Transit Cards

Buses and turnstiles deduct full fares and transfer charges from Transit Cards as shown.

Pre-valued Transit Cards are sold at currency exchanges, Jewel and Dominick's stores, and many other locations.

Transit Cards can be purchased and value can be added to Transit Cards at vending machines located at all CTA rail stations. Vending machines accept one, two, five, ten, and twenty dollar bills, and most coins. Any value can be added to an existing Transit Card as long as total value does not exceed $100.00. Up to 7 full fare individuals can use one Transit Card with transfer eligibility maintained for each individual. Each inserts the card separately into the turnstile or farebox.

Additionally, the following pre-valued Transit Cards are sold at sporting and special events: full Fare Transit Card with $1.75 of value for $1.75, good for one base fare; and full Fare Transit Card with $2.00 of value for $2.00, good for one base fare and transfer.

Click here to see the CTA's Transit Card regulations.


Transfer Cards

A transfer allows two additional rides within two hours of issue. Connections between rail routes are free. A full transfer fare is 25¢, reduced is 15¢. Transfer Cards, Transit Cards, and Reduced Fare Permits all have the ability to keep track of the additional rides. Passengers using cash and token can purchase a Transfer Card only when paying their base fare. A Transfer Card is issued only at the time a base and transfer fare is paid using cash or token. The expiration time, date, vehicle or station number, and type of Transfer Card is printed on the back of the Transfer Card.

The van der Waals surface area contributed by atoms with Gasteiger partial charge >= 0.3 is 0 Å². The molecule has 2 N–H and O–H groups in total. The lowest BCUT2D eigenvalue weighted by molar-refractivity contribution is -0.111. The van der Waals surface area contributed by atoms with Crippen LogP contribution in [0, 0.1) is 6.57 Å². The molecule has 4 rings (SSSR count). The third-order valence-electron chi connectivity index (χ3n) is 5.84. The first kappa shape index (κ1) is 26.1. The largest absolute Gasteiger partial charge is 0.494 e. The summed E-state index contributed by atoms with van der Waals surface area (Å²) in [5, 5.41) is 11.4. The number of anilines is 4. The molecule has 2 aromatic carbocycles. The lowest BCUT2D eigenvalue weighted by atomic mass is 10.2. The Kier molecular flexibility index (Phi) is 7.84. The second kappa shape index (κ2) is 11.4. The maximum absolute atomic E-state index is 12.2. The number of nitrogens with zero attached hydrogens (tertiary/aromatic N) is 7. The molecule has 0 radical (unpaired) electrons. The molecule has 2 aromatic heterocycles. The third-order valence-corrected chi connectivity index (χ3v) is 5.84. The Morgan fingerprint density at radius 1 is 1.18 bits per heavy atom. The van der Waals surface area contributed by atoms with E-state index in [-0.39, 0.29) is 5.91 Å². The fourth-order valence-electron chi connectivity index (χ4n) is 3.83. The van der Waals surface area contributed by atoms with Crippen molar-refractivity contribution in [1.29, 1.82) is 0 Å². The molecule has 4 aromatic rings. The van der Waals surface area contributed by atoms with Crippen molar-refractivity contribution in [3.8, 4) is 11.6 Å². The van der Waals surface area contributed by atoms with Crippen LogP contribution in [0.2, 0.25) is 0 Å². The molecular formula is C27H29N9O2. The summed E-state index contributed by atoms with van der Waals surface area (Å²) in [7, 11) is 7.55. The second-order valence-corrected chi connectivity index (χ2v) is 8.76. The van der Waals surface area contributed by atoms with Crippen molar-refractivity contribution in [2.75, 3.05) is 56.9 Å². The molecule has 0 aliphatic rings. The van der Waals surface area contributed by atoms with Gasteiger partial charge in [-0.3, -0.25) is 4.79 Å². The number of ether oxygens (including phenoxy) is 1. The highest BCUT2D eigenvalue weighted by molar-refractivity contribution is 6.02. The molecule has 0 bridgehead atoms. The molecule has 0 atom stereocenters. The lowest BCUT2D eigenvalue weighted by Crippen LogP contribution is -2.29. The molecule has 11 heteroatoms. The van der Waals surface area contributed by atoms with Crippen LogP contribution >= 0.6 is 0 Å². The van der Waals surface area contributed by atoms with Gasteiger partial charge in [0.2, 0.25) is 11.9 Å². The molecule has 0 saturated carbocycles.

Click here to see the CTA's Transfer Card regulations.


Visitor Passes

The 1-Day Visitor Pass
The 2-Day Visitor Pass
The 3-Day Visitor Pass
The 5-Day Visitor Pass

Now, the CTA also offers a Visitor Pass, perfect for tourists and visitors to the Windy City. For only $5.00 for one person's use, the CTA Visitor Pass is valid for 24 hours from the first use for unlimited riding on the CTA. The passes are available at O'Hare and Midway Airports, select Chicago area hotels, tourist locations (such as city museums) and select retail outlets. The card is used the same as a Transit Card, and simply becomes void after the period expires. The cards cannot be recharged.

The CTA also offers a variety of other Visitor Passes to suit the needs to every traveler. 2-day, 3-day, 5-day, and 7-day passes are available, also with unlimited rides on all CTA services.